With the crowds, colours and smells of the busier Viennese Christmas Markets, It would be so easy to miss this little theme park in Vienna’s suburbs. I certainly had never even heard of it until our visit last year. It was only when I mentioned in passing to Pumpkin, a few weeks before we went, how much I love traditional, old-fashioned funfairs that he told me about the Prater Park. He knew that it has the oldest Ferris Wheel in the world, one which was ridden by James Bond in Living Daylights. He is a huge lover of all things James Bond. Have you ever met a man that isn’t?
The Prater Park, Vienna
We had read mixed reviews about this place so took a bit of a gamble in sacrificing our final night of the trip to see it but as soon as we crossed the main road, exiting Prater station, I had already fallen in love with it. The twinkling crimson studs of light from the arc of the wheel carved a contour in the black, night sky, pulling eager tourists in its direction like a magnetic force. You’ll notice a stark contrast in numbers of people here so if you’ve done the markets first, this will feel sparse.
At night time, only a few rides are open but that’s a price we were happy to pay to be able to see it lit up in all its glory. It was like walking into a fairytale funfair with sparkling lights, the changing faces of the spinning ride, cycling from mandarin to jade, fuchsia to candy pink, trying to catch me out each time, whilst I stood on the sidelines marvelling at the sight, trying to capture the perfect photo to remember it by. The huge inflatable Coca-Cola-sponsored Santa is a bit of an eyesore in an otherwise charming little park but I suppose children may be more taken with this than I was.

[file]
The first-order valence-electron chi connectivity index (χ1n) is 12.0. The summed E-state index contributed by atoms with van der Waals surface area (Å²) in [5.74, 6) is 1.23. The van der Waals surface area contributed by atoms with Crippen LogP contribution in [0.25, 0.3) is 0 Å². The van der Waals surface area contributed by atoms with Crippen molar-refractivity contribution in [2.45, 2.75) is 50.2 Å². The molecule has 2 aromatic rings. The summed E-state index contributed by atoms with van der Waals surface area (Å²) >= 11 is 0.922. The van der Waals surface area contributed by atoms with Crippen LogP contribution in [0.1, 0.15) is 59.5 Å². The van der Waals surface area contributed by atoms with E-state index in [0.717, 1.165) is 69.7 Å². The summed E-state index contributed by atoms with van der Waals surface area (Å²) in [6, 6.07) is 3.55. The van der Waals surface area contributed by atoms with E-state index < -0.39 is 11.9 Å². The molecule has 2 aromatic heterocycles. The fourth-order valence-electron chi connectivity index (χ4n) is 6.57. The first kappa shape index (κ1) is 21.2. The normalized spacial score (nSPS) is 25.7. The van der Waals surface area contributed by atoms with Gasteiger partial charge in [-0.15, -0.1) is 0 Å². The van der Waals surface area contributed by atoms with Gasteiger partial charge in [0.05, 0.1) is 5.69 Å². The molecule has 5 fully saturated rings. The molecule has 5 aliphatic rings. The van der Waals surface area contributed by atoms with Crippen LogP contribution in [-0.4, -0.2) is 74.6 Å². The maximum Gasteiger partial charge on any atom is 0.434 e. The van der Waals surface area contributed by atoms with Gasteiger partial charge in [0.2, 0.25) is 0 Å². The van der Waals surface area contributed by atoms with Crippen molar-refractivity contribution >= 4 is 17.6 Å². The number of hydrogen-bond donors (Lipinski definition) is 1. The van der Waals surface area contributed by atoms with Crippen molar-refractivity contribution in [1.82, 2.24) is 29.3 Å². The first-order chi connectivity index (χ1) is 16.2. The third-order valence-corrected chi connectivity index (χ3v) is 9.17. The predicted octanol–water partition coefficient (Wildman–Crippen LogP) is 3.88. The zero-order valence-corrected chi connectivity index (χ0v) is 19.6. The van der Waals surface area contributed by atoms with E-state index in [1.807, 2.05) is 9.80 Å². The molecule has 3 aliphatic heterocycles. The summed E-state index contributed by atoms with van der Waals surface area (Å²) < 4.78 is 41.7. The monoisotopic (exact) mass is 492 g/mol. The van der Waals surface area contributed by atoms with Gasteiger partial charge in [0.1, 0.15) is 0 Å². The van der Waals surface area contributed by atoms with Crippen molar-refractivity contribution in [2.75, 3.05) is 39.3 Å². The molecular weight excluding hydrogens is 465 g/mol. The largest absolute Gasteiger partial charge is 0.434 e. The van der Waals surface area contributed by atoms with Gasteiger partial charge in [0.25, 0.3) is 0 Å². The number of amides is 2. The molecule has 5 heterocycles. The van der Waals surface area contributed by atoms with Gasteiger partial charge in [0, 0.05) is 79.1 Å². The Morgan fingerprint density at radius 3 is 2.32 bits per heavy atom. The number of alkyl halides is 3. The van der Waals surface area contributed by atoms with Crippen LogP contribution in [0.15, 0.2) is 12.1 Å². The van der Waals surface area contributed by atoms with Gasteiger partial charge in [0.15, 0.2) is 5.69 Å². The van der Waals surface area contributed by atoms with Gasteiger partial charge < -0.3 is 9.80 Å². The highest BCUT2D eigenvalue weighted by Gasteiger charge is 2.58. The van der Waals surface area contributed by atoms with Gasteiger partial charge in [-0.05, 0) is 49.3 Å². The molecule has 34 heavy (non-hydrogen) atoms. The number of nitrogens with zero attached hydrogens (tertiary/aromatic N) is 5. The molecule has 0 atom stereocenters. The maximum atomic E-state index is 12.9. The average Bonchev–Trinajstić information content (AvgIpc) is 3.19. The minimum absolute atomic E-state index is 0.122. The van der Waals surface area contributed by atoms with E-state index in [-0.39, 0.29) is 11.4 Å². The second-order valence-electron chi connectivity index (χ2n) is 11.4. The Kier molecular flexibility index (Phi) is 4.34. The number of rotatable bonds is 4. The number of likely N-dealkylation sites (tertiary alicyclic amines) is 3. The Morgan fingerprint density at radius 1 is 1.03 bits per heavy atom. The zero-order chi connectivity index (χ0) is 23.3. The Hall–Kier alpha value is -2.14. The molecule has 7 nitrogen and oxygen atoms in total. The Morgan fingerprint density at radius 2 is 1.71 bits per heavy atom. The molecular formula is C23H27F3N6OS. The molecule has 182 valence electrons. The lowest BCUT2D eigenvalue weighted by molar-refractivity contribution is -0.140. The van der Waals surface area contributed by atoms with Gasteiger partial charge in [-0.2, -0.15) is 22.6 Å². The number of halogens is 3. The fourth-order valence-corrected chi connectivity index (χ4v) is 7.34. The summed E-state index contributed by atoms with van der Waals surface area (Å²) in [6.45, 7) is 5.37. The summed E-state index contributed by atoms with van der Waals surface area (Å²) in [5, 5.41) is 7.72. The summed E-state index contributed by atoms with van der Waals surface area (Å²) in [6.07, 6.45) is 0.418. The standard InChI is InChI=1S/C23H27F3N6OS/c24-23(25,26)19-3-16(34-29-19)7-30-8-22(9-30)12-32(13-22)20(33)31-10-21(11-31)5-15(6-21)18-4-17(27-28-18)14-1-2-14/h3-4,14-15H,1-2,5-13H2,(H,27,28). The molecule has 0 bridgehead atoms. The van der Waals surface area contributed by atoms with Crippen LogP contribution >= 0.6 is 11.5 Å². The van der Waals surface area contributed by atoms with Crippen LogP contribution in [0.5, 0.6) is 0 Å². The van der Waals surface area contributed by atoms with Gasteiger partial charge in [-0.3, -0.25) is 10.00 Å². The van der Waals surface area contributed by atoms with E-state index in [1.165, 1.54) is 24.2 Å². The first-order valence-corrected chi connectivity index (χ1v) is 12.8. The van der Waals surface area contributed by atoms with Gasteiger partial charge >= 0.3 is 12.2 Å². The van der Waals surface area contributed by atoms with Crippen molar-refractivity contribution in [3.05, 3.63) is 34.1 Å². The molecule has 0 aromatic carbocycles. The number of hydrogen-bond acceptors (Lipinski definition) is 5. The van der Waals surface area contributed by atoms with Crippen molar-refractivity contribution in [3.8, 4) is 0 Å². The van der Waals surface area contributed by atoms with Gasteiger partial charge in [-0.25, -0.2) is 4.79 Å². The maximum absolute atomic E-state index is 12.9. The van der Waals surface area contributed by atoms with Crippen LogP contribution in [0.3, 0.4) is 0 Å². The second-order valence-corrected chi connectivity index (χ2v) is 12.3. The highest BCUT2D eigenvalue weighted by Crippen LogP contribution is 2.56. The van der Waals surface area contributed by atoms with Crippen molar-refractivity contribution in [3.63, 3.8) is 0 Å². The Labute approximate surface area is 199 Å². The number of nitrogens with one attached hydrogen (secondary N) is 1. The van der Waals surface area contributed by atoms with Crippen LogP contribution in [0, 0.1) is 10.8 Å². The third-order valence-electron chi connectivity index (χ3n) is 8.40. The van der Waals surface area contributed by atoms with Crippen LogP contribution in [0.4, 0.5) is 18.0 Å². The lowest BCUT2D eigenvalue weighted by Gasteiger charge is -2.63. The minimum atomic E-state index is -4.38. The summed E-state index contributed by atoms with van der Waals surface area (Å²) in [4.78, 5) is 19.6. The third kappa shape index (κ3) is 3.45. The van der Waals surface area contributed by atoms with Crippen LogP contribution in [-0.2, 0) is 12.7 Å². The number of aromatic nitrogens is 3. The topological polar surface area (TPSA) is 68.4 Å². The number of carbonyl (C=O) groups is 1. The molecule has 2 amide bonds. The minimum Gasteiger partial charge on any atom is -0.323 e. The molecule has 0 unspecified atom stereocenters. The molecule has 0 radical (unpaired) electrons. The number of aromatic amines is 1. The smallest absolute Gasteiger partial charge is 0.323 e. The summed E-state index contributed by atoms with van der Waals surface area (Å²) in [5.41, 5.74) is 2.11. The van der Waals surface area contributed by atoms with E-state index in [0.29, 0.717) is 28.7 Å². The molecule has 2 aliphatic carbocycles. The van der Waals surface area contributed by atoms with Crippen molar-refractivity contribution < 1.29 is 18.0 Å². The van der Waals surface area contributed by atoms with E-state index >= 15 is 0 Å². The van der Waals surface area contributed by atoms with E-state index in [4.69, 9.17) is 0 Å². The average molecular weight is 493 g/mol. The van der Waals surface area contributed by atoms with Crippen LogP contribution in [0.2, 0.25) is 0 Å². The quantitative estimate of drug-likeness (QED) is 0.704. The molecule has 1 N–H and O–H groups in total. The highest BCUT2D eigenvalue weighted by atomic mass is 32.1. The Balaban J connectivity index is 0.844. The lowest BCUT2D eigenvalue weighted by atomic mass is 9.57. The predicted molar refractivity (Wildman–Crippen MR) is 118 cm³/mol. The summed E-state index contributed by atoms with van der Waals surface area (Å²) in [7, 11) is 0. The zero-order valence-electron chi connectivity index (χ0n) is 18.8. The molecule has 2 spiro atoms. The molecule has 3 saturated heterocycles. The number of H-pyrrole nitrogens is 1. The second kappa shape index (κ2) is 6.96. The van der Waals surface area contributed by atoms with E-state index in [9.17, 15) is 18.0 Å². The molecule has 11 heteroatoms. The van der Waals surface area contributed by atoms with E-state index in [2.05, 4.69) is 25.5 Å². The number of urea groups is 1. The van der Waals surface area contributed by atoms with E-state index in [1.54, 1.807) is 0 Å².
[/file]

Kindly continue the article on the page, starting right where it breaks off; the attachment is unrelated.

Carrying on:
You could certainly grab a stand-up meal here from one of the food huts lining the periphery of the main circle – there’s nothing out of the ordinary here for the palate but if you are content with another Wurst, some more cake/crepes/waffles (even I was reaching my threshold here in Vienna), then there are more than enough options but it’s not somewhere you would come just to eat.
At 9 Euros entry per adult for the Ferris Wheel, we thought it was worth it to have a bird’s eye view of Vienna – having stayed in the Old Quarter, it was easy to forget that Vienna has a sky-scraper-heavy, commercial district like any other metropolis and we were able to observe this best from the Ferris Wheel. The small museum gave a fascinating insight into the history of this wheel, its regeneration after the 2nd World War and the ride itself was short at about 15 minutes long at quiet times.
If the idea of retro charm invokes a sense of nostalgia and playfulness in you and if you get as swept up in the festive season as I do, this simple but timeless attraction may just be the cherry on top of the cake in a twinkling city, already so adept at bringing the sparkle of Christmas to life.